Rock salt (sodium chloride), as well as many other deicers, pose major hazards to your pets when applied in significant quantities to your driveway and other outdoor pavements. Being aware of these dangers and how to eliminate, or at least minimize, the risks to your cat or dog from rock salt can save your pet's health or even his/her life.
The Dangers of Rock Salt on Paws
When your pet walks on salt, or on a salt-water slush, the salt crystals can attach to the animal's paw pads and cause irritation and burning. It can also lead to inflammation, redness, soreness, and bacterial infection.
One of the easiest things you can do is…
Use a "pet-friendly" deicer,
Sand mixed with a minimal amount of salt,
Simply shoveling/snow blowing are ways to deice without rock salt.
Or you can take your dog out to a non-salted area when it’s time instead of just letting him/her to go out alone.
Booties are another easy option. In addition to keeping their toes warm and preventing sand and salt from causing irritation, they are an effective way to protect your canine’s paws because they offer warmth, full coverage, and are durable.
***You’ll want to get your camera phone ready for their first time in boots. The adjustment period is pretty amusing!
If booties aren’t an option, protect your dog/cat during winter by…
Clipping long hair between the toes and foot pads to the level of the foot pad only. This will prevent ice balls from building.
Also rinse/wipe off their paws when they return from an excursion outside. (Make sure to wipe down the stomachs of those shorter furry friends of ours) with a damp cloth or baby wipes.
Minimize paw licking until their paws are completely clean, this will minimize risk for skin irritation and any damage caused by salt, ice, or other residue they may have stepped on during their stroll.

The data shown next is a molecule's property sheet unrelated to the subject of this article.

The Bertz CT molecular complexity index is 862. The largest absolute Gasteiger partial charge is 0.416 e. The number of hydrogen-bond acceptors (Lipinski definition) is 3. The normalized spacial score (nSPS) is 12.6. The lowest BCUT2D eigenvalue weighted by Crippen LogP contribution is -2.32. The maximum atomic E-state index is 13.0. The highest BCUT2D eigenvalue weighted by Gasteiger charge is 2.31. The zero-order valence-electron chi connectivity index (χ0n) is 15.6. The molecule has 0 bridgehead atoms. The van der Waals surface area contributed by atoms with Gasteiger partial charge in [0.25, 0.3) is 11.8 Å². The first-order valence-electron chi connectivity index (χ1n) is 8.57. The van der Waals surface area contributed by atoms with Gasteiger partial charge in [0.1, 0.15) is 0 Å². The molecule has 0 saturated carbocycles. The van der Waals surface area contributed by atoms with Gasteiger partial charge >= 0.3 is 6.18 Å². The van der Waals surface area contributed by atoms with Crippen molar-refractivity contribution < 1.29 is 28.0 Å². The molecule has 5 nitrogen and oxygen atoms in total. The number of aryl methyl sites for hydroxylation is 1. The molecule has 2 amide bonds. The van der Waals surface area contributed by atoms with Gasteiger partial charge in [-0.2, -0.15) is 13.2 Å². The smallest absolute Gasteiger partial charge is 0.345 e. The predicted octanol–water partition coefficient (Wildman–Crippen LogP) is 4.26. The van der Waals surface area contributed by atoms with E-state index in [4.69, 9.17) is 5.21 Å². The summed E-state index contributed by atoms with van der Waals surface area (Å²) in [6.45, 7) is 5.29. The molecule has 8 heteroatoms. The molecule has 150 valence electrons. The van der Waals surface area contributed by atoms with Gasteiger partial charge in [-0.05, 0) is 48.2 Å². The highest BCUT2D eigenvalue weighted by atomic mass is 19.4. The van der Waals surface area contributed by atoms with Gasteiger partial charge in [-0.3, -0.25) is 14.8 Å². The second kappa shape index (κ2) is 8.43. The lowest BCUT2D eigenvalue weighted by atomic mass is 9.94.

After returning from walking on the snow or ice, rub some paw balm, like Biobalm, on your dog’s paw pads, this will minimize the dry skin and damage salt can cause.
Make sure to reapply the balm often. Having paw balm on hand is a good way to keep their paws soft and supple during the cold months.
(See our online store for product details https://erindale.clientvantage.ca/)
Risks of Ingestion of Rock Salt by Pets
Too much salt in your pet's system can lead to vomiting, diarrhea, trembling, seizures, erratic walking behavior, disorientation, extreme tiredness, an unnaturally intense thirst, or unusual drooling or salivating. Salt burns to the mouth and/or gastro-intestinal tract are also possible, along with sodium toxicosis (salt poisoning).
In extreme cases, your dog/cat could even die or fall into a coma as a result of ingesting rock salt, so take the warning signs seriously and call your vet if you suspect there is a problem.
Not only rock salt, but also calcium chloride and certain other deicers can be a danger to your pet if ingested, so monitor him/her closely while out of doors. Otherwise, opt for the non-chemical deicing methods mentioned above. Also, keep in mind that salt tracked in on boots and shoes can accumulate on welcome mats and floors and be ingested by your pet. So, sweep often and wash and clean welcome mats regularly.
***Don’t let dogs eat any of the salt or any of the snow (especially the slushy snow) outside that may have been treated with an ice melt.